1. Travel
You can opt-out at any time. Please refer to our privacy policy for contact information.

Driving in Los Angeles

By

7 of 9

Los Angeles Traffic Etiquette and Unique Customs
Traffic Chaos

Traffic chaos at the intersection of Hollywood and Highland in Los Angeles

Photo © 2009 Kayte Deioma, used with permission
Be Courteous & Don't Take it Personally
Los Angeles drivers tend to be self-absorbed, but generally considerate. Perhaps it is due to several episodes of violent freeway attacks over the years, but people are generally trying NOT to piss off other drivers. Drive defensively, but don't take other people's bad driving personally. That person who just cut you off probably just realized he needed to be three lanes over. The first three people who don't let you change lanes, even though your turn signal is on, were too busy talking on their cell phones or rehearsing lines to notice you. The next person was back far enough to see your signal, make room and let you over. Be that considerate person. When you see a turn signal from someone trying to change lanes, make room; it won't make you any later than you already are.

Left Turn on Red
When I moved to Los Angeles, cars' turning left after the light turned red was one of the things I found most disconcerting about driving in LA. Things have improved since then, with more left turn signals in Hollywood and other areas, but there are still many intersections where there is no left turn signal, and the flow of traffic will make you wait a half hour to make a legal left turn.

Common practice in Los Angeles when you want to make a left hand turn at an intersection with a standard signal is to pull as far as possible into the intersection as you can while you have the green light, and after opposing traffic has finished clearing through the yellow light, make the left turn to get out of the intersection. Up to 5 cars will often push through that left turn, even though only two or three were in the intersection.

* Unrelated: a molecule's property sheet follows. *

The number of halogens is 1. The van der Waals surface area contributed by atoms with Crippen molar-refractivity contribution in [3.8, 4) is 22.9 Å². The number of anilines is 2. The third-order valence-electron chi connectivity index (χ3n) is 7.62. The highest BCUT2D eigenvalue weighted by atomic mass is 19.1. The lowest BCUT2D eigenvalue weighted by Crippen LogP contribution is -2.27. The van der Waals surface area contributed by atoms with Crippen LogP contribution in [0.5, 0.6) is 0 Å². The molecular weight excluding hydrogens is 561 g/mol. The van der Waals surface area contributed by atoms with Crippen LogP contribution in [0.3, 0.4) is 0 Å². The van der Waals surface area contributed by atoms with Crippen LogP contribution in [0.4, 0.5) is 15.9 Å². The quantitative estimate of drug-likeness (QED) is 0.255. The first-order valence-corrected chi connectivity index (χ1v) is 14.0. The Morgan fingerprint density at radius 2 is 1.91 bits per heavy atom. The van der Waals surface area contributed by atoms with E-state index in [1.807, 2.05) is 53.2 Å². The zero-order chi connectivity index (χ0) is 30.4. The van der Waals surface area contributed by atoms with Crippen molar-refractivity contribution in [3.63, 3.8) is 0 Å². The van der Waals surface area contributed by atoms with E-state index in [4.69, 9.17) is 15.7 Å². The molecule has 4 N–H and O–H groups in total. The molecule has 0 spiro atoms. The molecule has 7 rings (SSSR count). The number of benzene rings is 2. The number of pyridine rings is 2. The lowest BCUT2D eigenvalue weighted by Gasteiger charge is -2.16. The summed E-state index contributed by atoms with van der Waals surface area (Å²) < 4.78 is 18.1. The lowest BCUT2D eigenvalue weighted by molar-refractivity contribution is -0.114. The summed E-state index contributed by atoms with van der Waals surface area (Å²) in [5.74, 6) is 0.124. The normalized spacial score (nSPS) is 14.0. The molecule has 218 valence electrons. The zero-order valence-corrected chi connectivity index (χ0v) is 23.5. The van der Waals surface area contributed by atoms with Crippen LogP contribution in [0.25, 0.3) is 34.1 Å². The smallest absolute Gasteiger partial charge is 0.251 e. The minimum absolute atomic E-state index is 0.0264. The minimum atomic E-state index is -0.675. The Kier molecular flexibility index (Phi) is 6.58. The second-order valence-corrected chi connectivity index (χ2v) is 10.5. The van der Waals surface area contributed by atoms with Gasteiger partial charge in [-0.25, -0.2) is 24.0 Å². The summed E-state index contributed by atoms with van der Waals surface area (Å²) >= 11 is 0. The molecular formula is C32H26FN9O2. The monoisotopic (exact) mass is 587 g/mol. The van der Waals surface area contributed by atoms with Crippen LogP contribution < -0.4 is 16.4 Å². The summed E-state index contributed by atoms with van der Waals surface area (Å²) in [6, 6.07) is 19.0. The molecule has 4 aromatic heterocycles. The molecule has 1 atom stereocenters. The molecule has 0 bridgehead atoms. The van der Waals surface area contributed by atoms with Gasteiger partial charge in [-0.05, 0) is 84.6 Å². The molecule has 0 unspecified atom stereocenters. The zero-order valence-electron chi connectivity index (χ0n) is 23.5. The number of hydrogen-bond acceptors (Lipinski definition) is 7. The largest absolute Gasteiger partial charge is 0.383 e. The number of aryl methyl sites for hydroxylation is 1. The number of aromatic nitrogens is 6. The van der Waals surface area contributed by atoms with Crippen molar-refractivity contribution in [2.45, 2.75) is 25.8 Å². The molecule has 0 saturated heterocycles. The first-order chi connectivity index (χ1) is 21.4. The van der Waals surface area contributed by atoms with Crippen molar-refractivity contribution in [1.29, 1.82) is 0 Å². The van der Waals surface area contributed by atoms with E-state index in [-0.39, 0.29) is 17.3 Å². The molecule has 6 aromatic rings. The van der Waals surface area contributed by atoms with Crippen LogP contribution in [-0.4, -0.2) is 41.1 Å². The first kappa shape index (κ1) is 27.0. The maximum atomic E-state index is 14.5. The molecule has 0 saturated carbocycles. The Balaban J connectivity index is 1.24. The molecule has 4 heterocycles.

I am not telling you that you can't get a ticket for doing this, but it is a well established practice in LA, and if you're sitting at a red light, you need to be prepared to wait after the light turns green for the cars in the other direction to finish turning left. In the same vein, if you're a few cars back and the light turns green, be patient for the first car to start moving, because they have to wait for the cars turning left on red. Honking at them won't speed things up.

On the Freeway

Don't drive in the exit lane. Freeways in Los Angeles may have six or more lanes in some places. The far right lane on the freeway is considered the "slow lane," but on a multi-lane expressway in LA, it is considered the "exit lane," for people getting on and off the freeway. By avoiding driving in this lane for long distances, you allow a better flow of traffic.

Don't drive the speed limit in the fast lane - If traffic is moving, and you're planning on driving the speed limit, stay out of the fast lane. Try the second lane from the right.

Move Right for Faster Drivers - Whatever speed you're driving, if someone is coming up fast behind you, move right.

Go with the Flow - The best way to avoid getting a ticket is to stay with the flow of traffic, even if it is over the speed limit.

Don't Weave -You're more likely to be pulled over for weaving back and forth between lanes, or obstructing the flow of traffic by driving too slow in the fast lane.

Leave Time for Lane Changes - Give yourself plenty of time to cross multiple lanes for your exit. Along most LA area freeways, green signs on the left identify the next three exits. When you see your exit in the third position, start moving to the exit lane.

Exit Right, or Not - Most surface street exits off the freeway are to the right, but other freeways may exit on the left. Sometimes the exits for the opposite directions of a freeway are on opposite sides, so when you're approaching a freeway interchange, look for the overhead signs and pay attention to the direction you want to head.

Don't Honk

Angelenos don't honk unless there is imminent danger or possibly a light tap to get the person illegally texting at a red light to notice the light is green. It's actually in the CA driver code "Do not honk your horn unless it is a safety warning to avoid a collision." Honking simply because traffic isn't moving just identifies you as a tourist. Don't do it.
  1. About.com
  2. Travel
  3. Los Angeles Travel
  4. Los Angeles Trip Planner
  5. Los Angeles Traffic Etiquette and Customs

©2014 About.com. All rights reserved.